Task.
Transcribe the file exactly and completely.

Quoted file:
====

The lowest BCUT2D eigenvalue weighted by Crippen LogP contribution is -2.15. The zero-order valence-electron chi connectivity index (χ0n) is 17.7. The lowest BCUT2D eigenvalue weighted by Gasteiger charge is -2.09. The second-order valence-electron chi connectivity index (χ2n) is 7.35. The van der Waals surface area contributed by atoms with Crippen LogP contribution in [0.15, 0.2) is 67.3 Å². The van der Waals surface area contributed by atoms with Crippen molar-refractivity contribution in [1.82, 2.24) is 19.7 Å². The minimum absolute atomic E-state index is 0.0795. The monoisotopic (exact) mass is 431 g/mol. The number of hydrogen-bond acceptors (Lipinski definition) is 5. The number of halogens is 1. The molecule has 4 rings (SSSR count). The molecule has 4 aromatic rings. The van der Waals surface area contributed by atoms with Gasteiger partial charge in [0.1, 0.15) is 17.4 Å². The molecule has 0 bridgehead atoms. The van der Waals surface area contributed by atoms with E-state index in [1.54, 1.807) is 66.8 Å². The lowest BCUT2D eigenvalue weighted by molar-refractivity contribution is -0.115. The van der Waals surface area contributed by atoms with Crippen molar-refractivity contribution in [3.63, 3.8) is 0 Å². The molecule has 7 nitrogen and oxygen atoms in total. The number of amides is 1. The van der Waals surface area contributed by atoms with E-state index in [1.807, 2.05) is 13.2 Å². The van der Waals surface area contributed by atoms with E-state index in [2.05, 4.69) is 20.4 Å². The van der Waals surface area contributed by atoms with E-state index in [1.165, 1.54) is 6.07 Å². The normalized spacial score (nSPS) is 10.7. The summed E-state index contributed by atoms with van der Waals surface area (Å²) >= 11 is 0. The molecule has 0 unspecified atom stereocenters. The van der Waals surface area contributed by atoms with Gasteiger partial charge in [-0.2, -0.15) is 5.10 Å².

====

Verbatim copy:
The lowest BCUT2D eigenvalue weighted by Crippen LogP contribution is -2.15. The zero-order valence-electron chi connectivity index (χ0n) is 17.7. The lowest BCUT2D eigenvalue weighted by Gasteiger charge is -2.09. The second-order valence-electron chi connectivity index (χ2n) is 7.35. The van der Waals surface area contributed by atoms with Crippen LogP contribution in [0.15, 0.2) is 67.3 Å². The van der Waals surface area contributed by atoms with Crippen molar-refractivity contribution in [1.82, 2.24) is 19.7 Å². The minimum absolute atomic E-state index is 0.0795. The monoisotopic (exact) mass is 431 g/mol. The number of hydrogen-bond acceptors (Lipinski definition) is 5. The number of halogens is 1. The molecule has 4 rings (SSSR count). The molecule has 4 aromatic rings. The van der Waals surface area contributed by atoms with Gasteiger partial charge in [0.1, 0.15) is 17.4 Å². The molecule has 0 bridgehead atoms. The van der Waals surface area contributed by atoms with E-state index in [1.54, 1.807) is 66.8 Å². The lowest BCUT2D eigenvalue weighted by molar-refractivity contribution is -0.115. The van der Waals surface area contributed by atoms with Crippen molar-refractivity contribution in [3.63, 3.8) is 0 Å². The molecule has 7 nitrogen and oxygen atoms in total. The number of amides is 1. The van der Waals surface area contributed by atoms with E-state index in [1.807, 2.05) is 13.2 Å². The van der Waals surface area contributed by atoms with E-state index in [2.05, 4.69) is 20.4 Å². The van der Waals surface area contributed by atoms with E-state index in [1.165, 1.54) is 6.07 Å². The normalized spacial score (nSPS) is 10.7. The summed E-state index contributed by atoms with van der Waals surface area (Å²) >= 11 is 0. The molecule has 0 unspecified atom stereocenters. The van der Waals surface area contributed by atoms with Gasteiger partial charge in [-0.2, -0.15) is 5.10 Å².